On January 2, 2003, when I was spending the night at a Bowery squat that had been opened up by some punks I knew from Gainesville, I had my first big “I was there” moment. This one guy was an AM! nut—he knew the band’s music inside and out, and considered himself a purist because he favored the early acoustic work over the later full-band stuff. He told me he’d heard that in the old days AM! would play shows in laundromats and tear the place up, and if cops came the band would just keep playing and the audience would run the cops out of there and it got to be that the cops were afraid to bother them anymore.
Hearing that story, a night from my own life distorted and pluralized, regurgitated as a kind of mythology, was a surreal and absolutely gratifying experience. The kid’s eyes shined. What could I say but I was there? At which gig? he asked. All of them, I said, and until the CBGB show, that was pretty close to the truth.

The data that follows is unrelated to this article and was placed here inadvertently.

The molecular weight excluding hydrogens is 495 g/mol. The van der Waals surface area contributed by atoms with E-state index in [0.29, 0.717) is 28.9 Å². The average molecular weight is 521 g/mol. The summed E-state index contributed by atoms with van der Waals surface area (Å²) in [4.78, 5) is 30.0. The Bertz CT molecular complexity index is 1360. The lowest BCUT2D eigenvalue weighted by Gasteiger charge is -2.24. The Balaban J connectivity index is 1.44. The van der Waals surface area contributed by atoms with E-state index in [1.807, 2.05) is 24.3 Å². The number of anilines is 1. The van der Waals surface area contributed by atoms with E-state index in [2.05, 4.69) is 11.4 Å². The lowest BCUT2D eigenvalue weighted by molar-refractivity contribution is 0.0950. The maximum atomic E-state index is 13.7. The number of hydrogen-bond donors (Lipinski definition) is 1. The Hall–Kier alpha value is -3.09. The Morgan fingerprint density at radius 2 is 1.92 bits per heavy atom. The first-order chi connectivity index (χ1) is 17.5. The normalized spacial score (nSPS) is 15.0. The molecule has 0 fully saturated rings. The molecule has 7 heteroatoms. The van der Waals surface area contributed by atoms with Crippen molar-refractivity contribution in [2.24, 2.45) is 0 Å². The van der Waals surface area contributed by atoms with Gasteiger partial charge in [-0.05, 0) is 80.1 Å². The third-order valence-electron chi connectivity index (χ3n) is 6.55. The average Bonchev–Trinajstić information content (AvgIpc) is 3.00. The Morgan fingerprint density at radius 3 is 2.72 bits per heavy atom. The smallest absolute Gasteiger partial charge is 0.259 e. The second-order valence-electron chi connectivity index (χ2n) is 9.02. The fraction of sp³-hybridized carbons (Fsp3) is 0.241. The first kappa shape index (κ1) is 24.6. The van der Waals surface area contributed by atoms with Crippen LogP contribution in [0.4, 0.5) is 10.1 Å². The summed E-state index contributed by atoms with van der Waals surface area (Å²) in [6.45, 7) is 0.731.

But this wasn’t. Quoth the AM! bio on Rolling Stone’s website: “Begun by guitarist and singer Tom Gabel, Against Me! were a folk-punk cult fave in Florida for years before breaking into the mainstream in 2005. Initially Gabel played his songs in anarchic shows inside local laundromats.” Now my scenester hackles are up! The implication of that word, “anarchic,” as thrown around by Rolling Stone, leaves a nasty taste. It was anarchism as socio-political project, as personal philosophy, as experience shared outside the mediating forces of government or economy; it was not anarchism as broken window, as washing machine filled with empty beer cans.
I should know; I was there.
And that refrain seems ultimately what you are left singing when your local band goes national (and beyond): “I was there,” “I was there.” It’s a function of a reversal in information-flow. Right now, as I sit writing this in a bar on Amsterdam Ave., their new single, “Don’t Lose Touch,” has just come on the XM radio for the second time tonight. It will play a third time before I’m finished. I spent years trying to turn people on to this band, this obscure but wonderful secret. Now they are a secret for everybody.
Justin Taylor is a freelance writer based in New York City.